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New York’s Work Authorization Failure Amid Migrant Crisis Is Dangerous

Holland McKinnie
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In New York City, where tens of thousands of illegal immigrants have taken residence over the past 18 months, recent reports indicate that only 800 have applied for work visas. This small figure presents a significant failure for Mayor Eric Adams (D), who prioritized fast-tracking work authorizations to alleviate an estimated $12 billion burden on the city’s taxpayers.

Adams isn’t alone in facing criticism. Democrats at the national level, including corporate media darling Rep. Alexandria Ocasio-Cortez (D-NY), staged a press conference outside midtown Manhattan’s Roosevelt Hotel to advocate for work authorizations and federal funding. However, their efforts were shouted down by constituents demanding a closed border. AOC and her colleagues were virtually drowned out by cries of “Send them back!” and “Respect the constitution, AOC, I am your constituent!”

Given the magnitude of the situation — with approximately 60,000 illegal immigrants currently residing in New York — the numbers are dismal. According to the New York Post, only one-quarter of these individuals have even applied for asylum, revealing a lack of interest in adhering to legal processes. This apathy toward lawful avenues of residence raises questions about the city’s ability to manage such a monumental crisis.


Democrat Councilman Bob Holden of Queens lamented the government’s ineffectiveness, stating it’s “almost like watching paint dry.” Similarly, Councilwoman Diana Ayala (D) blamed mismanagement on the part of the Adams administration, saying, “Everything that comes out of this administration changes from day to day.”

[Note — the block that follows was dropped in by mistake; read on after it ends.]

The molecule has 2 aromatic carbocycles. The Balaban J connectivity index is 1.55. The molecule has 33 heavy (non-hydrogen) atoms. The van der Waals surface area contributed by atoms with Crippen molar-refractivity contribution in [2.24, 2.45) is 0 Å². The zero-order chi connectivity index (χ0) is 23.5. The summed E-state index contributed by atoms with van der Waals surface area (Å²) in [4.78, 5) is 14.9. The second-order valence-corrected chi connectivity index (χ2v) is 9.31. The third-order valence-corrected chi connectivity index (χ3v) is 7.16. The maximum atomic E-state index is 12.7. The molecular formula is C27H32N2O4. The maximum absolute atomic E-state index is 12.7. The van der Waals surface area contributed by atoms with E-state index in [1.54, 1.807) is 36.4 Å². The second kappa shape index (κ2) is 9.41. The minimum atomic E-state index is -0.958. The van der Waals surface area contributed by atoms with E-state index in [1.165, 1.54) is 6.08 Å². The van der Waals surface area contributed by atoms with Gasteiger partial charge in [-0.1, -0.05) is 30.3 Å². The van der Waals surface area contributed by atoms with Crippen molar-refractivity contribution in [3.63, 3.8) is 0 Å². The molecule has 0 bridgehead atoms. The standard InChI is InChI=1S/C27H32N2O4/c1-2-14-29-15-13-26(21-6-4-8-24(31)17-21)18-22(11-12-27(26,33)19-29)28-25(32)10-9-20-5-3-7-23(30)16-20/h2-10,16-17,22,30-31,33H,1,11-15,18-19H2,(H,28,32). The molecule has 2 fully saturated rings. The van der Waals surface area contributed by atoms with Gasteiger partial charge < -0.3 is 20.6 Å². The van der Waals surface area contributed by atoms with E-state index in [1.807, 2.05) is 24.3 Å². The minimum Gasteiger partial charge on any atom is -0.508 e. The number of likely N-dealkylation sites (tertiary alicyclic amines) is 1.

Mayor Adams has been critical of the Biden White House for failing to assist the city, claiming that New York City is unfairly burdened with solving a crisis created by the administration’s open border policies. Indeed, the administration’s lack of accountability for the escalating situation is evident. The White House deflected blame onto the city and Congress for not resolving immigration laws, even as a federal assessment team criticized the city’s tracking methods.

Meanwhile, New Yorkers are echoing concerns that resonate with many Americans. David Rem, a protestor, articulated the frustration of legal immigrants who have waited years to enter the country. He said, “If you keep rewarding people for breaking federal law by crossing the border and coming to New York illegally, it’s never going to stop.”

In the face of these struggles, Adams even declared a state of emergency over the illegal immigration crisis. Many residents now question the city’s “sanctuary” status, with one stating that the situation would “destroy New York City.”

The situation in New York exemplifies how ineffective policies and administrative mishaps, coupled with a lack of federal support, can lead to an untenable situation that neither the city nor the nation can afford to ignore. There’s a clear message from citizens that the government’s current strategies aren’t just falling short — they’re failing to address the core issues of illegal immigration.


As numbers and cries for change speak louder than political rhetoric, one thing is becoming increasingly clear: the current approach to illegal immigration in New York is far from a solution. It’s part of the problem.

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